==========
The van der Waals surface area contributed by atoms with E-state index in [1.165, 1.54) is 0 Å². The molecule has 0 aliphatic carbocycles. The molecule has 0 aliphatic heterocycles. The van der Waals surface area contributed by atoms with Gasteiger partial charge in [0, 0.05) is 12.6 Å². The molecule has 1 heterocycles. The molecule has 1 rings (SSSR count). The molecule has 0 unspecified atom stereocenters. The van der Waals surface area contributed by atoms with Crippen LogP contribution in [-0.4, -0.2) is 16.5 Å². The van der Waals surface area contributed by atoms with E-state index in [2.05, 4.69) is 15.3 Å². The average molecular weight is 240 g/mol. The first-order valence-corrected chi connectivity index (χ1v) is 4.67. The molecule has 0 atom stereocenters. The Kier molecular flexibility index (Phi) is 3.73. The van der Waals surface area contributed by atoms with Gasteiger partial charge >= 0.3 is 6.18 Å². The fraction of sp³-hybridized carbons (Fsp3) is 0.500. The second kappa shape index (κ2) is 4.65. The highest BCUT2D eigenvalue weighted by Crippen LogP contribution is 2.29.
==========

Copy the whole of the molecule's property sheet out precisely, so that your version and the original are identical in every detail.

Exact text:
The van der Waals surface area contributed by atoms with E-state index in [1.165, 1.54) is 0 Å². The molecule has 0 aliphatic carbocycles. The molecule has 0 aliphatic heterocycles. The van der Waals surface area contributed by atoms with Gasteiger partial charge in [0, 0.05) is 12.6 Å². The molecule has 1 heterocycles. The molecule has 1 rings (SSSR count). The molecule has 0 unspecified atom stereocenters. The van der Waals surface area contributed by atoms with Crippen LogP contribution in [-0.4, -0.2) is 16.5 Å². The van der Waals surface area contributed by atoms with E-state index in [2.05, 4.69) is 15.3 Å². The average molecular weight is 240 g/mol. The first-order valence-corrected chi connectivity index (χ1v) is 4.67. The molecule has 0 atom stereocenters. The Kier molecular flexibility index (Phi) is 3.73. The van der Waals surface area contributed by atoms with Gasteiger partial charge >= 0.3 is 6.18 Å². The fraction of sp³-hybridized carbons (Fsp3) is 0.500. The second kappa shape index (κ2) is 4.65. The highest BCUT2D eigenvalue weighted by Crippen LogP contribution is 2.29.